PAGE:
In NT times, the church partakes of the body and blood of Christ (symbolically) in remembrance of the means by which we were reconciled to God (through the propitiation which He provided by His death on the cross). Participation in the Lord's Supper remembers, but does not accomplish, that reconciliation (1Cor 11:24-26). Likewise, the sacrifices in the Millennial Kingdom will be in remembrance of Christ's finished work.
     [The purpose of bloody sacrifices, in the Millennial Temple, was previously discussed in the Book Notes at Eze 44:13-27.]
- Holy Procedures for Offerings at the Feasts, (v.17-25)
17 And it shall be the prince's part [to give] burnt offerings,
and meat offerings, and drink offerings, in the feasts, and in the new moons,
and in the sabbaths, in all solemnities of the house of Israel:
he shall prepare the sin offering, and the meat offering, and the burnt offering,
and the peace offerings, to make reconciliation for the house of Israel.
18 Thus saith the Lord GOD;
In the first [month], in the first [day] of the month,
thou shalt take a young bullock without blemish, and cleanse the sanctuary:
19 And the priest shall take of the blood of the sin offering,
and put [it] upon the posts of the house,
and upon the four corners of the settle of the altar,
and upon the posts of the gate of the inner court.
20 And so thou shalt do the seventh [day] of the month
for every one that erreth, and for [him that is] simple:
so shall ye reconcile the house.
...it shall be the prince's part to give burnt offerings... meat {ie., meal} offerings... drink offerings...
As the representative of the Lord, the prince will provide all that is needed for the prescribed sacrifices. In this, there is a perpetual reminder that God provided Himself a Lamb (Gen 22:7,8; Joh 1:29).
...in the feasts {ie., festivals, sacrifices}, and in the new moons, and in the sabbaths, in all solemnities of the house of Israel...
The word 'solemnities' {HB=mo'ed, appointed seasonal gatherings} is translated 'assemblies' in Eze 44:24, and 'feasts' in Lev 23:2,4 (and many other places). In the Millennial Kingdom, the calendar of scheduled feasts will differ substantially from that prescribed in the Mosaic Law. What were the feasts on the OT calendar?
The OT "Feasts of the LORD" are described in Leviticus ch. 23, as follows:
(In the list below, references from Lev. ch. 23 will display in the left window.)
[Each feast anticipated a distinct aspect of God's prophetic plan for Israel.]
  1. Passover (Lev 23:4,5)
    Christ, our passover, provided redemption for His people, through His blood. 1Cor 5:7; 1Pet 1:18,19
  2. ** Unleavened Bread (Lev 23:6-8)
    Christ's finished work cleansed the believer of impurity and thereby opened communion with God. The continuation of unbroken communion is contingent upon holiness of life, which is nourished by feeding on Him who is the Bread of Life. 1Cor 11:23-26; 10:16,17; 5:6-8
  3. First Fruits (Lev 23:9-14)
    Christ's resurrection ensures the resurrection of believers at His return. That resurrection will be completed at the start of His Millennial Kingdom. 1Cor 15:22,23; 1The 4:13-18; Rev 20:4-6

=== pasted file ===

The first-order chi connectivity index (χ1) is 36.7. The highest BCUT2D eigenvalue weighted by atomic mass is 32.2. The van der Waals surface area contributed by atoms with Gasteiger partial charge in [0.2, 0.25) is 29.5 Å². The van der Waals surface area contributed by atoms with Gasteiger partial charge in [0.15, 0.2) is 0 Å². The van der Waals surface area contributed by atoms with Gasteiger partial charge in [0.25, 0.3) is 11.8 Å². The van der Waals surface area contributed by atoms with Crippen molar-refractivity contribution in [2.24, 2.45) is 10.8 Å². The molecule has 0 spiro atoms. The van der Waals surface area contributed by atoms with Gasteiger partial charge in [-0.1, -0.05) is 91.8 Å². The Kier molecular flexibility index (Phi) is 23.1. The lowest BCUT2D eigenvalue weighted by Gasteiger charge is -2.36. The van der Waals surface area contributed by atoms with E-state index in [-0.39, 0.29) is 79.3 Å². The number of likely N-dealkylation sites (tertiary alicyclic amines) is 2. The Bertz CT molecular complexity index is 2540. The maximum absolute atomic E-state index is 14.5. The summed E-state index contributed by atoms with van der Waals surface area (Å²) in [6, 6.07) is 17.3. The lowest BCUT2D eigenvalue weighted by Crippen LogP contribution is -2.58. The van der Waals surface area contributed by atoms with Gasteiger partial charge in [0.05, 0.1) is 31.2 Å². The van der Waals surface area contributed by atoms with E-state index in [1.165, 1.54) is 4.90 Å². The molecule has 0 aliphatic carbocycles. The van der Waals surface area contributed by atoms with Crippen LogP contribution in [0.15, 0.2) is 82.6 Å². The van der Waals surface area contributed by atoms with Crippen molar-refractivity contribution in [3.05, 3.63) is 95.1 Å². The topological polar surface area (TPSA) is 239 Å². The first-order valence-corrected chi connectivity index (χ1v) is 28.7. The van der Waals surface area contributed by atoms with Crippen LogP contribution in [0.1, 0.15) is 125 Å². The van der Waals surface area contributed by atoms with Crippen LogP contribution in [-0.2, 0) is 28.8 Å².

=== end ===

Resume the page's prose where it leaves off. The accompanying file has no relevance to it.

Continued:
4. ** Pentecost (the name refers to 'fifty days,' Lev 23:15-22)
    At the first Pentecost following Christ's ascension, the Holy Spirit came upon His disciples. The Holy Spirit indwells believers, unites them into one body, and empowers their task of evangelism (Acts 2:1-4; 1:8; 1Cor 12:12,13).
       The first four feasts are close together on the calendar. The long space, of several months until the next feast, corresponds to the long Day of Grace (the church age), during which the Holy Spirit is calling sinners to the Savior. Joh 16:8-11; 2Pet 3:9,10
  5. Trumpets (Lev 23:23-25)
    The sound of the trumpet anticipates the regathering of Israel to their land, and also their call to repentance, in the Day of the LORD. Isa 27:12,13; Joel 2:15-32
  6. Day of Atonement (Lev 23:26-32)
    The Day of Atonement anticipates Israel's sorrowful repentance of sin, their recognition of the Savior, and their receiving of the remission for sin (the cleansing provided through His blood, at His first coming). Zech 12:10-14; 13:1; cp. Heb 9:13,14; 1Joh 1:7
  7. ** Tabernacles (Lev 23:33-44)
    This feast anticipates the Millennial Kingdom, during which the LORD will 'tabernacle' among His people. Zech 14:16-21; Eze 37:24-28; 48:35
** Three times per year all males were to gather in Jerusalem to observe certain feasts (Deu 16:16).
As we return to the text before us (Ezekiel ch. 45), only three feasts are mentioned:
  1. Reconciliation for the House (v.18-20).
    This consists of one sin offering per day, on the first and seventh day of the first month. This is totally new, because the Mosaic Law had no scheduled events on those dates.
         However, as we saw (in the notes at v.15 above), the word used for 'reconciliation' is usually translated 'atonement.' In the context of the Millennial Kingdom, this 'atonement' {covering for sin, provided by animal sacrifices} is a symbolic reminder of the finished work of redemption which Christ completed upon His cross.
         The OT Day of Atonement, poised near the close of the religious calender, awaited the coming of Christ to take away 'covered' sin. In the Millennial Kingdom, the year will begin with these days of Reconciliation (Atonement), declaring that God reconciled men to Himself, through the death of His Son (Rom 5:10).